Getting pee-shy at a crowded urinal is an inconvenient but not uncommon affliction for men. But for one Connecticut man, his over-bashful bladder was more than an inconvenience -- it cost him his job.
Daniel Pond, 53, of North Branford, Conn., was fired from his job as a public works highway employee in 2009 after he failed to pass a mandatory drug test because, he said, his pee-shyness made him incapable of providing the necessary urine sample.
Pond is now suing the town of North Branford for $15,000, claiming that he does not have "any sort of problem" with drugs, and that his request to submit a blood test in lieu of the urine sample his "medical condition" prevented him from providing was ignored, according to the filed complaint.
Joseph Himle, director of the Curtis Center at the University of Michigan School of Social Work, said "it's surprising" how often those with paruresis -- a condition that makes it difficult or impossible to uriniate in the presence of others or when others are close by -- end up not getting jobs or being fired for issues such as these.
"It's clear to me that there need to be greater flexibility in collecting urine samples for drug testing," he said.
Dr. Michael O'Leary, senior urologic surgeon at Brigham and Women's Hospital in Boston, suggested that having people sit down to urinate or catheterizing them would be other options to obtaining the necessary urine sample.
"Dysfunctional voiders," as O'Leary prefers to call them, are not physically unable to pee, as they can do it when alone, but they have a psychological performance anxiety that makes them unable to relax the external urinary sphincter on command when under social or time pressure, such as having someone observe them during a drug test.
Paruresis is treatable with cognitive-behavioral therapy, which, over time, can help relax the sphincter muscles and dispel anxiety, Himle said. Medications, such as Flomax, which relax the pelvic muscles can also help, O'Leary said.
Neither Pond, nor his lawyer, John Williams, returned calls from ABC News seeking comment.
Pee-shyness is one common way our bodies betray us, but there's more. From obscure conditions such as spasmodic dysphonia to the tendency of some to faint at the sight of needles, the human body can sometimes override our consciousness and self-control.
Here's a list of some of the more serious conditions that can leave people feeling out of touch with their own skin and bones.
For 30 years, Wendy Allot had no control over the color of her face.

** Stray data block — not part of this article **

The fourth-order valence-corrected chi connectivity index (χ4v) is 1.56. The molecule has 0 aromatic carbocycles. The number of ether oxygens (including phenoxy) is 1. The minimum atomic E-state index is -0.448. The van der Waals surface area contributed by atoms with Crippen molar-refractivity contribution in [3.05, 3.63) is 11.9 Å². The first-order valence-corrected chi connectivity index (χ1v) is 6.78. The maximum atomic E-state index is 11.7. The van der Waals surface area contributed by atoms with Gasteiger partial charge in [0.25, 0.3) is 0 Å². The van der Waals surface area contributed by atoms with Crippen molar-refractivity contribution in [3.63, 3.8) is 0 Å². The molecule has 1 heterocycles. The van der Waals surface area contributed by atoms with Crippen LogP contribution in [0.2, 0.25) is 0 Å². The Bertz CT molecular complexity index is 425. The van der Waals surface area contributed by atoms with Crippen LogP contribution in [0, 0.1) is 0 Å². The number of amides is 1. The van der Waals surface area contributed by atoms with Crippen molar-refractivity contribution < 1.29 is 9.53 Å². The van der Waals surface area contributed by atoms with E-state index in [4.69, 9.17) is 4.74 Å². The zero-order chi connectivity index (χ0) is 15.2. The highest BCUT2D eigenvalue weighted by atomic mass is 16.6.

"I'm a big time blusher," said Allot, 46, of Kirkland, Wash. "I could turn so red that it almost became a purple hue. It was not attractive or adorable -- it was humiliating."
By age 11, Allot said she'd turn beet red anytime she thought anybody was looking at her. Then she'd turn beet red thinking about the possibility of turning beet red.
"So I blushed basically from the fear of blushing. It was ongoing," said Allot. Then at age 37, Allot took an antidepressant and found that the blushing just stopped.
"I had no one to go to that thought it was even a problem," said Allot. "When you are blushing probably 50 to 75 times daily, there is a problem."
For more information on the science and social cues behind blushing, click here.
"Blushing is something I don't have control over. I can blush at the drop of a hat, whether I am embarrassed, happy, sad, angry or not," Bill Leverich of Kansas wrote in an e-mail to ABCNews.com.
Leverich said it hadn't affected his personal life, but he does wonder what it does to his career.
"I wonder if they think I am lying to them or just uncomfortable talking with them, when 99 percent of the time I have nothing to be embarrassed or concerned about," wrote Leverich. "I try to see it as a positive in that I feel it makes others feel they may be in control, while I in fact am, but it can still cause me to lose some focus when I can feel my face turning red."
Mark Leary, a professor of psychology and neuroscience at Duke University who studies blushing, says the reaction has more to do with being watched than with guilt.
"It tends to be embarrassment. But the more broad reason is that people blush when they receive undesired social attention," said Leary, adding that anyone can have the blood rush to their face in the spotlight -- it just shows up more in people with fairer skin.
Unfortunately for the blushers, Leary said it's almost impossible to stop the red hue once it starts. "You can't do it by force of will," he said. "There is a suggestion in one study that at the moment it is happening, try to blush as hard as you can."
Frequent blushers may have more hope trying to prevent a bright red hue than stem it once it starts, said Dr. Doris Day, a New York dermatologist.
"Blushing happens usually because of some sort of a stress trigger. You might not feel the stress anymore but at some point in your life you felt a trigger," she said.